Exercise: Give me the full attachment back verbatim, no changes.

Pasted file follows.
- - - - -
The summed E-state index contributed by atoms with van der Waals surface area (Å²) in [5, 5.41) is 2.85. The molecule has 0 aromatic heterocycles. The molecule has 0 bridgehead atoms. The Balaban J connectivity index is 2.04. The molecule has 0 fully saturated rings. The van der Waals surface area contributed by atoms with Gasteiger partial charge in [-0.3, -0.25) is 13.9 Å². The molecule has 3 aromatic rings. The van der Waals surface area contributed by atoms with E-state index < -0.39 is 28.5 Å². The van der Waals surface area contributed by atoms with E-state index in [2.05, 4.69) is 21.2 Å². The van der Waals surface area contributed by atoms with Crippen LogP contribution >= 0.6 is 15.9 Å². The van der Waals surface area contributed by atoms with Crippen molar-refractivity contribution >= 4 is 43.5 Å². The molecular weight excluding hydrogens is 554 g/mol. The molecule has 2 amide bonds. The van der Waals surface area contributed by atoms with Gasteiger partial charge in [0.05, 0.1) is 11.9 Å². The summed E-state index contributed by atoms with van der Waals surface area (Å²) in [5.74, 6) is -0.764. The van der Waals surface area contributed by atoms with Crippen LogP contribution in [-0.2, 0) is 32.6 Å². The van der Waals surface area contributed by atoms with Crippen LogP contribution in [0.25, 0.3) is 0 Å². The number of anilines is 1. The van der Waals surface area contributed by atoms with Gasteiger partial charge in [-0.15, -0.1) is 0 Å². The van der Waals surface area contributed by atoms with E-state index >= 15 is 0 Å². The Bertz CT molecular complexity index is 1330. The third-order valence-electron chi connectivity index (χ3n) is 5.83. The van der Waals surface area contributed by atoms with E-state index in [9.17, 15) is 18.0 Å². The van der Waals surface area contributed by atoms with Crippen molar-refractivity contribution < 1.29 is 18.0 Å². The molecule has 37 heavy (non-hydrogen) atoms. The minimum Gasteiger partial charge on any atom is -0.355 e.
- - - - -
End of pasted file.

The summed E-state index contributed by atoms with van der Waals surface area (Å²) in [5, 5.41) is 2.85. The molecule has 0 aromatic heterocycles. The molecule has 0 bridgehead atoms. The Balaban J connectivity index is 2.04. The molecule has 0 fully saturated rings. The van der Waals surface area contributed by atoms with Gasteiger partial charge in [-0.3, -0.25) is 13.9 Å². The molecule has 3 aromatic rings. The van der Waals surface area contributed by atoms with E-state index < -0.39 is 28.5 Å². The van der Waals surface area contributed by atoms with E-state index in [2.05, 4.69) is 21.2 Å². The van der Waals surface area contributed by atoms with Crippen LogP contribution >= 0.6 is 15.9 Å². The van der Waals surface area contributed by atoms with Crippen molar-refractivity contribution >= 4 is 43.5 Å². The molecular weight excluding hydrogens is 554 g/mol. The molecule has 2 amide bonds. The van der Waals surface area contributed by atoms with Gasteiger partial charge in [0.05, 0.1) is 11.9 Å². The summed E-state index contributed by atoms with van der Waals surface area (Å²) in [5.74, 6) is -0.764. The van der Waals surface area contributed by atoms with Crippen LogP contribution in [-0.2, 0) is 32.6 Å². The van der Waals surface area contributed by atoms with Crippen LogP contribution in [0.25, 0.3) is 0 Å². The number of anilines is 1. The van der Waals surface area contributed by atoms with Gasteiger partial charge in [-0.15, -0.1) is 0 Å². The van der Waals surface area contributed by atoms with E-state index >= 15 is 0 Å². The Bertz CT molecular complexity index is 1330. The third-order valence-electron chi connectivity index (χ3n) is 5.83. The van der Waals surface area contributed by atoms with E-state index in [9.17, 15) is 18.0 Å². The van der Waals surface area contributed by atoms with Crippen molar-refractivity contribution < 1.29 is 18.0 Å². The molecule has 37 heavy (non-hydrogen) atoms. The minimum Gasteiger partial charge on any atom is -0.355 e.